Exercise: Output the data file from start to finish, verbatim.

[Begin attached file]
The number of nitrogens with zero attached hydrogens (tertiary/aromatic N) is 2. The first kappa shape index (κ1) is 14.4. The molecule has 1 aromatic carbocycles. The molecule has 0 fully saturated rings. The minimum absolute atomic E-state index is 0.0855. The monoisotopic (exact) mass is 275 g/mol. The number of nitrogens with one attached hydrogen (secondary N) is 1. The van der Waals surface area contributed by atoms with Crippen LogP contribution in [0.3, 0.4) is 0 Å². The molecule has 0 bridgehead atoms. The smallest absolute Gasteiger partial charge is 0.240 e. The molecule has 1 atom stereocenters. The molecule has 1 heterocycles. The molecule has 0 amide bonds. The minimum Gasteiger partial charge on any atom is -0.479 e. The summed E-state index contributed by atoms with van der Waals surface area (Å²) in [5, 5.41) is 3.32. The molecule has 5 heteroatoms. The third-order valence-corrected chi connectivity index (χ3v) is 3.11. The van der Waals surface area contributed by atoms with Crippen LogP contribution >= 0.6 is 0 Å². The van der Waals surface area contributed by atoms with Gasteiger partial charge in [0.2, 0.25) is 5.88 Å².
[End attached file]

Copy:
The number of nitrogens with zero attached hydrogens (tertiary/aromatic N) is 2. The first kappa shape index (κ1) is 14.4. The molecule has 1 aromatic carbocycles. The molecule has 0 fully saturated rings. The minimum absolute atomic E-state index is 0.0855. The monoisotopic (exact) mass is 275 g/mol. The number of nitrogens with one attached hydrogen (secondary N) is 1. The van der Waals surface area contributed by atoms with Crippen LogP contribution in [0.3, 0.4) is 0 Å². The molecule has 0 bridgehead atoms. The smallest absolute Gasteiger partial charge is 0.240 e. The molecule has 1 atom stereocenters. The molecule has 1 heterocycles. The molecule has 0 amide bonds. The minimum Gasteiger partial charge on any atom is -0.479 e. The summed E-state index contributed by atoms with van der Waals surface area (Å²) in [5, 5.41) is 3.32. The molecule has 5 heteroatoms. The third-order valence-corrected chi connectivity index (χ3v) is 3.11. The van der Waals surface area contributed by atoms with Crippen LogP contribution >= 0.6 is 0 Å². The van der Waals surface area contributed by atoms with Gasteiger partial charge in [0.2, 0.25) is 5.88 Å².